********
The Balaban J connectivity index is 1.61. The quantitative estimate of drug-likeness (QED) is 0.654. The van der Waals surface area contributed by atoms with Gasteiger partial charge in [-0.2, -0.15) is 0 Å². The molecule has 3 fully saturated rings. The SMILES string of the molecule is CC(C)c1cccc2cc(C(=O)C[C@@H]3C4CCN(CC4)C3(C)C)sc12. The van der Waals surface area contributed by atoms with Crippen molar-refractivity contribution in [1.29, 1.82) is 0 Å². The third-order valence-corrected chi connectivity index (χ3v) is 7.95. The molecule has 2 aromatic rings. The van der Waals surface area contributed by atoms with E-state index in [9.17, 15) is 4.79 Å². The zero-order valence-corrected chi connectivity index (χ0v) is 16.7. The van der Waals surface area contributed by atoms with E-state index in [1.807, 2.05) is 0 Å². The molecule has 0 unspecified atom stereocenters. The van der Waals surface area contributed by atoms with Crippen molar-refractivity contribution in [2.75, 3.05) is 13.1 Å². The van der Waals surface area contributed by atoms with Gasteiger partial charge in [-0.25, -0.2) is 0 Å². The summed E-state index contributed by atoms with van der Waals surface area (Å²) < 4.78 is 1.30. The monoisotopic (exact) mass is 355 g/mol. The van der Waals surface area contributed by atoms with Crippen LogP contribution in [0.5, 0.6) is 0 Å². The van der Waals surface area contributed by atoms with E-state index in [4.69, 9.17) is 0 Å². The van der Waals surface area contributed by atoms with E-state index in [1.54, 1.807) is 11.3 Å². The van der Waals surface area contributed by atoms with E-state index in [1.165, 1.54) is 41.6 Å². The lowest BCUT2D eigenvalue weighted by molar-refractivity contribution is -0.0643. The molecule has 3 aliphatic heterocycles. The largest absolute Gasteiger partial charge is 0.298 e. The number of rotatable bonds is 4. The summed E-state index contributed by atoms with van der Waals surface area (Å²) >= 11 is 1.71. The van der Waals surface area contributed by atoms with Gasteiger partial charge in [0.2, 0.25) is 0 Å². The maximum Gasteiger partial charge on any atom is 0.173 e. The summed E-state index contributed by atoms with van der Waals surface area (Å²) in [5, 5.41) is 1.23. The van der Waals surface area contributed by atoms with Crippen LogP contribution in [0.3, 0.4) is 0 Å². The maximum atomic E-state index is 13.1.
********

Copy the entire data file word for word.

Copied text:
The Balaban J connectivity index is 1.61. The quantitative estimate of drug-likeness (QED) is 0.654. The van der Waals surface area contributed by atoms with Gasteiger partial charge in [-0.2, -0.15) is 0 Å². The molecule has 3 fully saturated rings. The SMILES string of the molecule is CC(C)c1cccc2cc(C(=O)C[C@@H]3C4CCN(CC4)C3(C)C)sc12. The van der Waals surface area contributed by atoms with Crippen molar-refractivity contribution in [1.29, 1.82) is 0 Å². The third-order valence-corrected chi connectivity index (χ3v) is 7.95. The molecule has 2 aromatic rings. The van der Waals surface area contributed by atoms with E-state index in [9.17, 15) is 4.79 Å². The zero-order valence-corrected chi connectivity index (χ0v) is 16.7. The van der Waals surface area contributed by atoms with E-state index in [1.807, 2.05) is 0 Å². The molecule has 0 unspecified atom stereocenters. The van der Waals surface area contributed by atoms with Crippen molar-refractivity contribution in [2.75, 3.05) is 13.1 Å². The van der Waals surface area contributed by atoms with Gasteiger partial charge in [-0.25, -0.2) is 0 Å². The summed E-state index contributed by atoms with van der Waals surface area (Å²) < 4.78 is 1.30. The monoisotopic (exact) mass is 355 g/mol. The van der Waals surface area contributed by atoms with Crippen LogP contribution in [0.5, 0.6) is 0 Å². The van der Waals surface area contributed by atoms with E-state index in [4.69, 9.17) is 0 Å². The van der Waals surface area contributed by atoms with E-state index in [1.54, 1.807) is 11.3 Å². The van der Waals surface area contributed by atoms with E-state index in [1.165, 1.54) is 41.6 Å². The lowest BCUT2D eigenvalue weighted by molar-refractivity contribution is -0.0643. The molecule has 3 aliphatic heterocycles. The largest absolute Gasteiger partial charge is 0.298 e. The number of rotatable bonds is 4. The summed E-state index contributed by atoms with van der Waals surface area (Å²) >= 11 is 1.71. The van der Waals surface area contributed by atoms with Gasteiger partial charge in [0.2, 0.25) is 0 Å². The maximum Gasteiger partial charge on any atom is 0.173 e. The summed E-state index contributed by atoms with van der Waals surface area (Å²) in [5, 5.41) is 1.23. The van der Waals surface area contributed by atoms with Crippen LogP contribution in [0.3, 0.4) is 0 Å². The maximum atomic E-state index is 13.1.